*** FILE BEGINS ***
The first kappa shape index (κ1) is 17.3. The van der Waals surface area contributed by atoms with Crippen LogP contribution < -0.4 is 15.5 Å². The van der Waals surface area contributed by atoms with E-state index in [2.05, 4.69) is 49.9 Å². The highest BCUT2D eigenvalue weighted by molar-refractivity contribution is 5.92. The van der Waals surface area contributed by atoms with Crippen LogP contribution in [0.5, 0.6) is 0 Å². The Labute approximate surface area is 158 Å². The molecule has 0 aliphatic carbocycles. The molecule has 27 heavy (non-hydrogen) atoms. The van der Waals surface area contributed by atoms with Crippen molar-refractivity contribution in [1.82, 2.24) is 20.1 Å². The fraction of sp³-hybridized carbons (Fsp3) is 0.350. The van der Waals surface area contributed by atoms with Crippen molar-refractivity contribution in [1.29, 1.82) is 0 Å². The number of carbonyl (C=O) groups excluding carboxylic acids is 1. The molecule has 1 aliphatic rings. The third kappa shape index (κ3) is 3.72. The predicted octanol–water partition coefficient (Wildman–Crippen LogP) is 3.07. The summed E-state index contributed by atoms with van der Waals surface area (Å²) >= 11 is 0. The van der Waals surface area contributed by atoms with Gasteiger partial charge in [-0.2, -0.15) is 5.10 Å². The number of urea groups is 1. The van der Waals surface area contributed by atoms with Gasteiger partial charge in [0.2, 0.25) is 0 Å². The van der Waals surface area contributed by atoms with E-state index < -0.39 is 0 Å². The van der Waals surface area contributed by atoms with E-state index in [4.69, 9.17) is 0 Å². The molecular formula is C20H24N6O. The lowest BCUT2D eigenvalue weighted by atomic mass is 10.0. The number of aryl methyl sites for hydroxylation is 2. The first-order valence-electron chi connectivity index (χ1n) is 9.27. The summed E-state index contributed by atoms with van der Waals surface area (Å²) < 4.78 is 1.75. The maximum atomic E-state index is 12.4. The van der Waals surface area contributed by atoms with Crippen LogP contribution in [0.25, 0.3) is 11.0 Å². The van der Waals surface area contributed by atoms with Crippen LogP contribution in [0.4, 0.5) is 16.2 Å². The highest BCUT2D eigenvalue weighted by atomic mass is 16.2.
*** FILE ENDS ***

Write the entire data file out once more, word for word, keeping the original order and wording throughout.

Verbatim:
The first kappa shape index (κ1) is 17.3. The van der Waals surface area contributed by atoms with Crippen LogP contribution < -0.4 is 15.5 Å². The van der Waals surface area contributed by atoms with E-state index in [2.05, 4.69) is 49.9 Å². The highest BCUT2D eigenvalue weighted by molar-refractivity contribution is 5.92. The van der Waals surface area contributed by atoms with Crippen LogP contribution in [0.5, 0.6) is 0 Å². The Labute approximate surface area is 158 Å². The molecule has 0 aliphatic carbocycles. The molecule has 27 heavy (non-hydrogen) atoms. The van der Waals surface area contributed by atoms with Crippen molar-refractivity contribution in [1.82, 2.24) is 20.1 Å². The fraction of sp³-hybridized carbons (Fsp3) is 0.350. The van der Waals surface area contributed by atoms with Crippen molar-refractivity contribution in [1.29, 1.82) is 0 Å². The number of carbonyl (C=O) groups excluding carboxylic acids is 1. The molecule has 1 aliphatic rings. The third kappa shape index (κ3) is 3.72. The predicted octanol–water partition coefficient (Wildman–Crippen LogP) is 3.07. The summed E-state index contributed by atoms with van der Waals surface area (Å²) >= 11 is 0. The van der Waals surface area contributed by atoms with Gasteiger partial charge in [-0.2, -0.15) is 5.10 Å². The number of urea groups is 1. The van der Waals surface area contributed by atoms with Gasteiger partial charge in [0.2, 0.25) is 0 Å². The van der Waals surface area contributed by atoms with E-state index < -0.39 is 0 Å². The van der Waals surface area contributed by atoms with E-state index in [4.69, 9.17) is 0 Å². The molecular formula is C20H24N6O. The lowest BCUT2D eigenvalue weighted by atomic mass is 10.0. The number of aryl methyl sites for hydroxylation is 2. The first-order valence-electron chi connectivity index (χ1n) is 9.27. The summed E-state index contributed by atoms with van der Waals surface area (Å²) < 4.78 is 1.75. The maximum atomic E-state index is 12.4. The van der Waals surface area contributed by atoms with Crippen LogP contribution in [0.25, 0.3) is 11.0 Å². The van der Waals surface area contributed by atoms with Crippen LogP contribution in [0.4, 0.5) is 16.2 Å². The highest BCUT2D eigenvalue weighted by atomic mass is 16.2.